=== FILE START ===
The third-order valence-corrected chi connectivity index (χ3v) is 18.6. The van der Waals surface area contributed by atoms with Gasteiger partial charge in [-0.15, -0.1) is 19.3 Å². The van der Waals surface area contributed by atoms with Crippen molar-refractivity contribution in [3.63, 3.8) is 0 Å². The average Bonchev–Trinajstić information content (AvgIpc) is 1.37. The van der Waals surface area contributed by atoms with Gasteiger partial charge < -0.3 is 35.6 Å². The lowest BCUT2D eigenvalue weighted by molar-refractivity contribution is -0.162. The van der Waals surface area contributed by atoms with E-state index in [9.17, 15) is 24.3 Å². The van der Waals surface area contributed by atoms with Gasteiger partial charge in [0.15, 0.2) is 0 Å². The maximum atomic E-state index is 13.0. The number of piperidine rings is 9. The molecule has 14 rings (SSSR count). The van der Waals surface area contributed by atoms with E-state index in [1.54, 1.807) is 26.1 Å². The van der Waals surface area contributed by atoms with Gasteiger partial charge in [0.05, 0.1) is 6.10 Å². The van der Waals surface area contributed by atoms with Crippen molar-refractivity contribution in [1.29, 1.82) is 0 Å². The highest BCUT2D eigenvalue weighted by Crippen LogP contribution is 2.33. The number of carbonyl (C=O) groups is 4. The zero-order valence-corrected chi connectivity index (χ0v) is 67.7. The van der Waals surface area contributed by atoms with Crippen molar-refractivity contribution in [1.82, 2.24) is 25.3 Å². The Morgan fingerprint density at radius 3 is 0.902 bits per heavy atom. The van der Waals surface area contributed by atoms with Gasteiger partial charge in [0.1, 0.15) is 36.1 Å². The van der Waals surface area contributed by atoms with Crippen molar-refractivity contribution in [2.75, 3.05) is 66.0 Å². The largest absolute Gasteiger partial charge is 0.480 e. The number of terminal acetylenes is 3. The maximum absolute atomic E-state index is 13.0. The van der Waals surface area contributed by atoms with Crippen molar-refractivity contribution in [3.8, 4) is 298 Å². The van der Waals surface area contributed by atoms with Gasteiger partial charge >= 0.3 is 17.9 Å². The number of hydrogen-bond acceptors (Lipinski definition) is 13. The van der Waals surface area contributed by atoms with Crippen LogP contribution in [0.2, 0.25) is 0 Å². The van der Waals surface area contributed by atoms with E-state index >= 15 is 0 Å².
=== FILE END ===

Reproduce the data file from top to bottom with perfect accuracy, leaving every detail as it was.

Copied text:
The third-order valence-corrected chi connectivity index (χ3v) is 18.6. The van der Waals surface area contributed by atoms with Gasteiger partial charge in [-0.15, -0.1) is 19.3 Å². The van der Waals surface area contributed by atoms with Crippen molar-refractivity contribution in [3.63, 3.8) is 0 Å². The average Bonchev–Trinajstić information content (AvgIpc) is 1.37. The van der Waals surface area contributed by atoms with Gasteiger partial charge < -0.3 is 35.6 Å². The lowest BCUT2D eigenvalue weighted by molar-refractivity contribution is -0.162. The van der Waals surface area contributed by atoms with E-state index in [9.17, 15) is 24.3 Å². The van der Waals surface area contributed by atoms with Gasteiger partial charge in [0.15, 0.2) is 0 Å². The maximum atomic E-state index is 13.0. The number of piperidine rings is 9. The molecule has 14 rings (SSSR count). The van der Waals surface area contributed by atoms with E-state index in [1.54, 1.807) is 26.1 Å². The van der Waals surface area contributed by atoms with Gasteiger partial charge in [0.05, 0.1) is 6.10 Å². The van der Waals surface area contributed by atoms with Crippen molar-refractivity contribution in [1.29, 1.82) is 0 Å². The highest BCUT2D eigenvalue weighted by Crippen LogP contribution is 2.33. The number of carbonyl (C=O) groups is 4. The zero-order valence-corrected chi connectivity index (χ0v) is 67.7. The van der Waals surface area contributed by atoms with Crippen molar-refractivity contribution in [1.82, 2.24) is 25.3 Å². The Morgan fingerprint density at radius 3 is 0.902 bits per heavy atom. The van der Waals surface area contributed by atoms with Gasteiger partial charge in [0.1, 0.15) is 36.1 Å². The van der Waals surface area contributed by atoms with Crippen molar-refractivity contribution in [2.75, 3.05) is 66.0 Å². The largest absolute Gasteiger partial charge is 0.480 e. The number of terminal acetylenes is 3. The maximum absolute atomic E-state index is 13.0. The van der Waals surface area contributed by atoms with Crippen molar-refractivity contribution in [3.8, 4) is 298 Å². The van der Waals surface area contributed by atoms with Gasteiger partial charge >= 0.3 is 17.9 Å². The number of hydrogen-bond acceptors (Lipinski definition) is 13. The van der Waals surface area contributed by atoms with Crippen LogP contribution in [0.2, 0.25) is 0 Å². The van der Waals surface area contributed by atoms with E-state index >= 15 is 0 Å².